Whether you’re thinking of adopting or have just adopted a pet rabbit, you’re likely curious about their sleeping habits. You’ve landed in the right place if you’ve never seen a sleeping bunny, as this guide covers everything there is to know for rabbit owners — from when rabbits sleep to how many times they nap.
Rabbits love a good snooze. You can’t help but swoon when watching them peacefully nod off. This might be the cutest thing ever, but it’s not just for show, and our bun-buns benefit from sufficient sleep just as we do.
However, there are significant differences between our sleeping patterns and a rabbit’s, and it can be confusing to figure theirs out. This post aims to squash any confusion and make you a better bunny parent. So keep on reading.
Read Next: Check out this in-depth guide on what rabbit poop looks like.
When and what time do rabbits sleep?
The main thing to know is that rabbits are usually crepuscular, meaning they are primarily active at dawn and dusk. There’s an emphasis on ‘usual’ as rabbits can sometimes become predominantly diurnal animals if exposed to long periods of noise and scheduled feeding during the day.
Unlike nocturnal animals, a diurnal animal is most active in the daytime. With that said, this doesn’t mean your rabbit automatically adapts to your lifestyle, as this process takes time. Your rabbit is still likely to spend the majority of the day sleeping, unlike other pets.
Rabbits need this “reverse” sleep cycle to prepare for the busy night ahead. They are most active around 20:00, so keep this in mind if you’re getting an indoor rabbit.
While it’s normal to catch them being active here and there throughout the day, it doesn’t mean they’ve fully adapted to your sleeping pattern, as they tend to snooze periodically.
You just have to allow your rabbit the room to sleep when they feel like it, as their sleeping habits also depend on their mood. However, if you share a small space with your rabbit and they keep you up, fret not! There are ways to train your pet bunnies to sleep more at night (more on this later).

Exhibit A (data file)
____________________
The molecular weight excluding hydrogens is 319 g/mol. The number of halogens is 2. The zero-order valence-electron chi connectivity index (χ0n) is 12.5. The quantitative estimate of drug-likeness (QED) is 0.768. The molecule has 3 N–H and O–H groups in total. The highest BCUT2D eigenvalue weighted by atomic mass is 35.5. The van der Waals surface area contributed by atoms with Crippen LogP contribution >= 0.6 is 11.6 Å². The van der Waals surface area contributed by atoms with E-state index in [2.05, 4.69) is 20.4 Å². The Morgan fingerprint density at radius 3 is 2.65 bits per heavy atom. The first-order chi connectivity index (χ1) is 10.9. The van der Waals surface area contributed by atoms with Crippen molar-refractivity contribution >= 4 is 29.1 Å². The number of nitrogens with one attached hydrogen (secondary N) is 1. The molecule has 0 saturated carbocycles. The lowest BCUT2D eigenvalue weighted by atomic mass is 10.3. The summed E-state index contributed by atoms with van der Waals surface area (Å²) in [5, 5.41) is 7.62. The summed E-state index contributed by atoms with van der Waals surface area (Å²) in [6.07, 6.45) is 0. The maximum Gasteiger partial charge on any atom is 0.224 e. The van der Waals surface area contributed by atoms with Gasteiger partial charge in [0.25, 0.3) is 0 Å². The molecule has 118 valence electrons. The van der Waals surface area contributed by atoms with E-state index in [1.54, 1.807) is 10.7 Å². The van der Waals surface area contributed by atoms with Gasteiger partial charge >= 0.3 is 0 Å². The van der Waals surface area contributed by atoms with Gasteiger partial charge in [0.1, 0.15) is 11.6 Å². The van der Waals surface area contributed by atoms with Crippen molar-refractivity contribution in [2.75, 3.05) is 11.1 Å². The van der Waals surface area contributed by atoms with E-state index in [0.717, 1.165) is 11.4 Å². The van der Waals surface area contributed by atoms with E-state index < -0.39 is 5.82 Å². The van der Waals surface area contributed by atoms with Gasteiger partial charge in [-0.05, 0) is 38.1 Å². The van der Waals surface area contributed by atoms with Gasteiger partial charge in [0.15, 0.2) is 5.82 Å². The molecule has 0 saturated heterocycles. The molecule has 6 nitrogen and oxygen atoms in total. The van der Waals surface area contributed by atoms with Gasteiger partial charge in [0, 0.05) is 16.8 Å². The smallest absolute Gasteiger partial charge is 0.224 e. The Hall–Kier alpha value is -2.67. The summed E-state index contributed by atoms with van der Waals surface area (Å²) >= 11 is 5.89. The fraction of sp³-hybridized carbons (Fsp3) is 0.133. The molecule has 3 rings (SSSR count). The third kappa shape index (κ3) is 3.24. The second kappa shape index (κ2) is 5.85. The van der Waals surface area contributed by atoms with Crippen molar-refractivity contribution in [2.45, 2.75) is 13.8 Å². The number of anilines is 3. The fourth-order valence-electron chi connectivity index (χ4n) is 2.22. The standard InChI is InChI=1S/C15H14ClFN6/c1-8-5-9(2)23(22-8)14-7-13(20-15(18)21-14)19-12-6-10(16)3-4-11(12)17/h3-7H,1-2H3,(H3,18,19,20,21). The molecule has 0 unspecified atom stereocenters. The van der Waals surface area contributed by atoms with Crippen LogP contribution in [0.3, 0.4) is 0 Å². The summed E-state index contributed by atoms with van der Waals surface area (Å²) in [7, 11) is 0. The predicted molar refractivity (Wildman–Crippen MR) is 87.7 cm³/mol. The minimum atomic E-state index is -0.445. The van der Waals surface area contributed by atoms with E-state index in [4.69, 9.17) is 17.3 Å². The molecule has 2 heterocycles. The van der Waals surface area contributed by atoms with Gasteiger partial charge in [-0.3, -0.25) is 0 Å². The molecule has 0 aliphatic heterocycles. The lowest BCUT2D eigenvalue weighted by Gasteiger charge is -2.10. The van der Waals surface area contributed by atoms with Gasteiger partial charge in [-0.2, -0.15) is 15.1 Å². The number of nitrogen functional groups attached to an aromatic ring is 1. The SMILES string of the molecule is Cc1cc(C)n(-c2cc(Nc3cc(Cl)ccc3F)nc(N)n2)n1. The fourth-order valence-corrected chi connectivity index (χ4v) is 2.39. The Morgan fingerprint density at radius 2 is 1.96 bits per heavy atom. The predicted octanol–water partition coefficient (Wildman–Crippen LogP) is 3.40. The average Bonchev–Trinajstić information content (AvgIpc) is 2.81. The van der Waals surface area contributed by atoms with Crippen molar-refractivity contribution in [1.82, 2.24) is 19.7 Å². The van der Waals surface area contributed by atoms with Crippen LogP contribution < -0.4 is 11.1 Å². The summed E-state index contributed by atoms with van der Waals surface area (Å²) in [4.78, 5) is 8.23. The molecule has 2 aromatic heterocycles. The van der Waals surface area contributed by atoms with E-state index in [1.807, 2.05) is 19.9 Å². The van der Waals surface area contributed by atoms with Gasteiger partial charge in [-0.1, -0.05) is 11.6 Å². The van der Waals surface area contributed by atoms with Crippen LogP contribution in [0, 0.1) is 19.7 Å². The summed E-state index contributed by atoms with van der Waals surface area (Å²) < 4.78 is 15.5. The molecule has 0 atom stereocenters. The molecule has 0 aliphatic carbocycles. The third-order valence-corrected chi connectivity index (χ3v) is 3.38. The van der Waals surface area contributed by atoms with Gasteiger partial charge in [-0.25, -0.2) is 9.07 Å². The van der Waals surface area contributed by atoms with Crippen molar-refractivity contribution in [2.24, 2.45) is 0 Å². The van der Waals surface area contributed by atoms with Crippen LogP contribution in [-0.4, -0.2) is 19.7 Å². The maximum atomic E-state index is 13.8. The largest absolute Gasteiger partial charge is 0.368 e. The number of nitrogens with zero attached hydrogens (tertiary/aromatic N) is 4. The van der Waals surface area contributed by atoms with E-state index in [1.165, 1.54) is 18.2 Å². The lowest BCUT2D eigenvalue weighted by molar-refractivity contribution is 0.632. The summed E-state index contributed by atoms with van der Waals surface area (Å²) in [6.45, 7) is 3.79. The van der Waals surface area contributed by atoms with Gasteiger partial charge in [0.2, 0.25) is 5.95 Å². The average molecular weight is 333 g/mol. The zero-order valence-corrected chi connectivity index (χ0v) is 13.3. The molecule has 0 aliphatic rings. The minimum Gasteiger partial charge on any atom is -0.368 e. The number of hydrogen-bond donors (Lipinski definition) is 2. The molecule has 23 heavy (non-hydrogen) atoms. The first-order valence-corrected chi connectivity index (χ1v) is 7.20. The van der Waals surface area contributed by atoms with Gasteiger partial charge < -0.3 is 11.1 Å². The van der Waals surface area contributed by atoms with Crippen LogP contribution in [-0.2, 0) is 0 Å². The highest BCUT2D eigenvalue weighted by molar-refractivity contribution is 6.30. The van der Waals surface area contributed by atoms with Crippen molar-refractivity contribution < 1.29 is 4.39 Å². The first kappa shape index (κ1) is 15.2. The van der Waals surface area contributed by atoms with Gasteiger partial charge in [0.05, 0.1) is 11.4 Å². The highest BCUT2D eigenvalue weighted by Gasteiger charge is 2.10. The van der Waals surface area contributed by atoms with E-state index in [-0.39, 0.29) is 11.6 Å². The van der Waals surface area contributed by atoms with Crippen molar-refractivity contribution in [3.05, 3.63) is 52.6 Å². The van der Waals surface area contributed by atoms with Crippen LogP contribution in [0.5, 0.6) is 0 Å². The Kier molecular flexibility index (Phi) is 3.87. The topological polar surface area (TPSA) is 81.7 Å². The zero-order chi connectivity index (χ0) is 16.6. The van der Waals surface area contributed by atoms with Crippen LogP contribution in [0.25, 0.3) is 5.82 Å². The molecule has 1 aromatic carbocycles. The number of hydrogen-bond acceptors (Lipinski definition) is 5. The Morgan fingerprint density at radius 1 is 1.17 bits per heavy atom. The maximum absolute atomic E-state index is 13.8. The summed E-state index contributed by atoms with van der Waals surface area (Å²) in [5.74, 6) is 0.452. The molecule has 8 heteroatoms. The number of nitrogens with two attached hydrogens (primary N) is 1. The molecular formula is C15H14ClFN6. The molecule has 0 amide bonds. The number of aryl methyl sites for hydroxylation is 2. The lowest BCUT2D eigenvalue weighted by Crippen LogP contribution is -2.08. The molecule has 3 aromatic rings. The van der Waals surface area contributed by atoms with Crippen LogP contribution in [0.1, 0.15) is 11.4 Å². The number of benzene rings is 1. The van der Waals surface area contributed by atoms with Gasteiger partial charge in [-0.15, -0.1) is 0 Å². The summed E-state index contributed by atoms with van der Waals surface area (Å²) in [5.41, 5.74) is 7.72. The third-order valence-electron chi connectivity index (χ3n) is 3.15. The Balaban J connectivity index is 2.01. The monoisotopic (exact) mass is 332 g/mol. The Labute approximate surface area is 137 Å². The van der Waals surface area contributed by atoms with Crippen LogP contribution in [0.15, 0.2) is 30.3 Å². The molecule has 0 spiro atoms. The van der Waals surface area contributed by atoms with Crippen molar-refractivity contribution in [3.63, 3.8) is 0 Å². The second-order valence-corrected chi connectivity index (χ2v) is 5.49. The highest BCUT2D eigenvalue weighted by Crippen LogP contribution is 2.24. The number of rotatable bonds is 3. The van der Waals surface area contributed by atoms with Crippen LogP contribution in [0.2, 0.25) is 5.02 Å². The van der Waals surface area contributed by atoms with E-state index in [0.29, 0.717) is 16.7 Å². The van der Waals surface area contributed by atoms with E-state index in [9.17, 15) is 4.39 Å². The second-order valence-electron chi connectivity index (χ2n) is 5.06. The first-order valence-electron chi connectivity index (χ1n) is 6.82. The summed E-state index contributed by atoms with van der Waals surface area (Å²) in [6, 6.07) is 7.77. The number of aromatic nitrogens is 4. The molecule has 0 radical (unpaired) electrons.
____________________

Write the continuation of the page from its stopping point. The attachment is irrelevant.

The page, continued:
It’s normal to see your bunnies still active when you wake up early. However, they start getting into sleep mode in the late morning between 09:00 and 11:00. So very early morning and early evening would make excellent times for playdates with your pet bunny, while the middle of the day is when you can expect to see very little of them.
As dusk starts to set in is when you start seeing them crawl back to life from their much-needed slumbers.
How many hours does a bunny sleep?
On average, your rabbit needs about six to eight hours of sleep to function well. That’s only the amount of sleep they need, though. Rabbits can keep a shut eye for up to 14 hours a day.
These little day-sleepers average around 11 hours of snoozing, with their sleep cycles including drowsy, slow-wave, and rem sleep.
Fun fact: Your rabbit dreams during the rapid eye movement sleep, and you’ll see their little feet twitching in response to whatever’s happening in their deep sleep dreaming.
As mentioned before, they don’t sleep for 11 hours straight. They’ll do so in short bursts that add up at the end of the day.
How do rabbits sleep?